S. Department of Labor, Occupational Outlook Handbook, 2006-07; paraphrased) Individuals within the HR department that conduct the programs related to positions within the organization, often referred to as 'job analysts' or 'position classifiers' perform the duties of collection and examination of data and information related to duties of each job in the hospital in order to classify and prepare job descriptions. These descriptions state the "...duties, training and skills" (Bureau of Labor Statistics, U.S. Department of Labor, Occupational Outlook Handbook, 2006-07) required for each work position. When a new position is formed in the hospital or when jobs that already exist are under review, this individual within the hospital HR is called upon due to their expert knowledge.
IV. HR INFORMATION TECHNOLOGY
The work of Khalili (2003) entitled: "Getting Acquainted with the Hospital Administration Programs" states of hospital information technology that: "Programming is the collection of activities which can identify how man and technology can work towards reaching an objective within a given time period. Programming can give a forecast of future events by using the present capabilities and decisions so that an appropriate approach can be proposed. The main goal of programming is the utilization of capabilities to achieve the desired objective." The management information system (MIS) of a hospital should meet the minimum requirements of, but is not limited to the following functions:
Facilitate the management of the hospital;
Provide management with an adequate decision support system by providing information that is timely, accurate, consistent, complete, and relevant;
Deliver complex material throughout the institution;
Support the organization's strategic goals and direction;
Ensure the integrity and availability of data;
Provide an objective system for recording and aggregating information;
Reduce expenses related to labor-intensive manual activities; and Enhance communication among employees. (Management: Roles and Responsibilities; it Responsibilities and Functions, 2004)
VI. DIFFERENCES of HR in HOSPITALS THAN OTHER BusinessES
One of the differences between the hospital and other business types is the level of diversity among hospital workers. The hospital is an organization comprised of various units of operation "engaged in a variety of activities....
The human resources of this organization are individuals with different educational and cultural backgrounds, as well as different experiences in educational and medical treatment fields who are gathered to utilize technological and professional tools to provide the necessary services for the patients, doctors, and students." (Khalili, 2003) the primary difference between hospitals and other businesses is that the hospital must function 24 hours a day, 7 days a week, around-the-clock, in a non-stop, efficient and functional capacity.
SUMMARY & CONCLUSION
This work has clearly shown that the HR department in the hospital carries a heavy responsibility in many areas and with employees that are diverse in terms of their job or role in the hospital organization, as well as the many differences in terms of education level, cultural backgrounds, and their medical field specialties. The responsibility of the HR department in a centralized hospital requires HR employees that are specialized in specific areas in order to efficiently conduct the many and necessary functions that the Human Resources fulfill in the hospital. The positions specific to hospital HR include but are not limited to the roles of the hospital HR administrator or manager; the 'employee benefits managers and specialists'; job analysts' or 'position classifiers'; recruiters; EEO officer or representative; and labor relations manager. All of these individuals work in collaboration to assure efficient and effective functioning of the management system within the organization.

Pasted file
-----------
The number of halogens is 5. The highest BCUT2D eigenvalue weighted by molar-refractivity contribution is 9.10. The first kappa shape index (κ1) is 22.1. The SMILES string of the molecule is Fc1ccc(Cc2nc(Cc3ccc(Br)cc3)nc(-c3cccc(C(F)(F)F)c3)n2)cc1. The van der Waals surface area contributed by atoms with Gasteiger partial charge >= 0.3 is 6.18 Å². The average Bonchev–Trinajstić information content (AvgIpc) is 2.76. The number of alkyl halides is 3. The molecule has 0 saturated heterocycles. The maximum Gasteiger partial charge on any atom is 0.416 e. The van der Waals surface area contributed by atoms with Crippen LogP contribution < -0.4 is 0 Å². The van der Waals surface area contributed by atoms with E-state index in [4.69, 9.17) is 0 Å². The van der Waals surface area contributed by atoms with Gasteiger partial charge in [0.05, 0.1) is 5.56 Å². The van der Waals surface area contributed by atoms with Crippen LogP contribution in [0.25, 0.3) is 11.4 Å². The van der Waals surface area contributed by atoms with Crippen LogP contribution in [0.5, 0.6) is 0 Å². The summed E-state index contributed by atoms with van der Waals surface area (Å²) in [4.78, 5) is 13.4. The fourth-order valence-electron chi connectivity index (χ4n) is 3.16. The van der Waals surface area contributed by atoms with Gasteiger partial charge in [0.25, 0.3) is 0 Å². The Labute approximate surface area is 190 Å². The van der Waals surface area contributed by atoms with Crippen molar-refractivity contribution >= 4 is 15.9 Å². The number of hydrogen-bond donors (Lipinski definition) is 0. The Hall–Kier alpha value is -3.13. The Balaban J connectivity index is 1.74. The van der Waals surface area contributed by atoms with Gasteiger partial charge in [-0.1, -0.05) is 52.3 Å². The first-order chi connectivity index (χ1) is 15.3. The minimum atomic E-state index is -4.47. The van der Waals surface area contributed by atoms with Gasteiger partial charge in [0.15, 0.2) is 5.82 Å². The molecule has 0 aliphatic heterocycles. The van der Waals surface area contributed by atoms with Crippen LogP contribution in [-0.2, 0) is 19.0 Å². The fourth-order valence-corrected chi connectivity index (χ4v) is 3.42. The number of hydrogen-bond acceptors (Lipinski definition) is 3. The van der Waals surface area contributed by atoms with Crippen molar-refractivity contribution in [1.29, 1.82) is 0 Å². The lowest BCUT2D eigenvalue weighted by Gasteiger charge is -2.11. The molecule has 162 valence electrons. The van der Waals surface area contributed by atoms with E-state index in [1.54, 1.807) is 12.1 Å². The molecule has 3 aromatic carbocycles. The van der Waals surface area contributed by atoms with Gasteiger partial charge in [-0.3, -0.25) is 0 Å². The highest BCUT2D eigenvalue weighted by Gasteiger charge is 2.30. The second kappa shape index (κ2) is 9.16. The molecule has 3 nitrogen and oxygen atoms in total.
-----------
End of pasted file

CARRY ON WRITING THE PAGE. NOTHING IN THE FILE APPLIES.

Benimadhu, Prem (2005) Unleashing Human Capital Potential 1 Dec 2005 Toronto. Online available at http://www.conferenceboard.ca/education/symposium/workplace2005/presentations/1st%20Plenary-Prem%20Benimadhu-Unleashing%20Human%20Capital%20Potential.pdf
Bureau of Labor Statistics, U.S. Department of Labor, Occupational Outlook Handbook, 2006-07 Edition, Human Resources, Training, and Labor Relations Managers and Specialists, on the Internet at http://www.bls.gov/oco/ocos021.htm
Department: Human Resources (2003) Hospital Accreditation Standards. Guidelines: 11 Standards. Lebanon 2003. Online available at http://www.public-health.gov.lb/HR.pdf
Fronston, Paul (2003) Tiered Networks for Hospital and Physician Health Care Services. 1 August 2003. Online available at http://www.allbusiness.com/human-resources/employee-benefits/1007593-1.html
IT Responsibilities and Functions (2004) Management: Roles and Responsibilities. Online available at http://www.ffiec.gov/ffiecinfobase/booklets/mang/04.html
Khalili, M.S. (2003) Getting Acquainted with the Hospital Administration Programs. SEMJ Vol. 4 Jul 2003. Online available at http://pearl.sums.ac.ir/semj/vol4/jul2003/hospital.htm
The Strategic Imperative of Adapting the Hospital's Management Structure (2007) ECG Management Consultants. Journal of Insight. Winter (2007) Online available at http://www.ecgmc.com/insights_ideas/pdfs/IN_Adapting_Hospitals_Management_Structure.pdf
Human Resources in Hospitals
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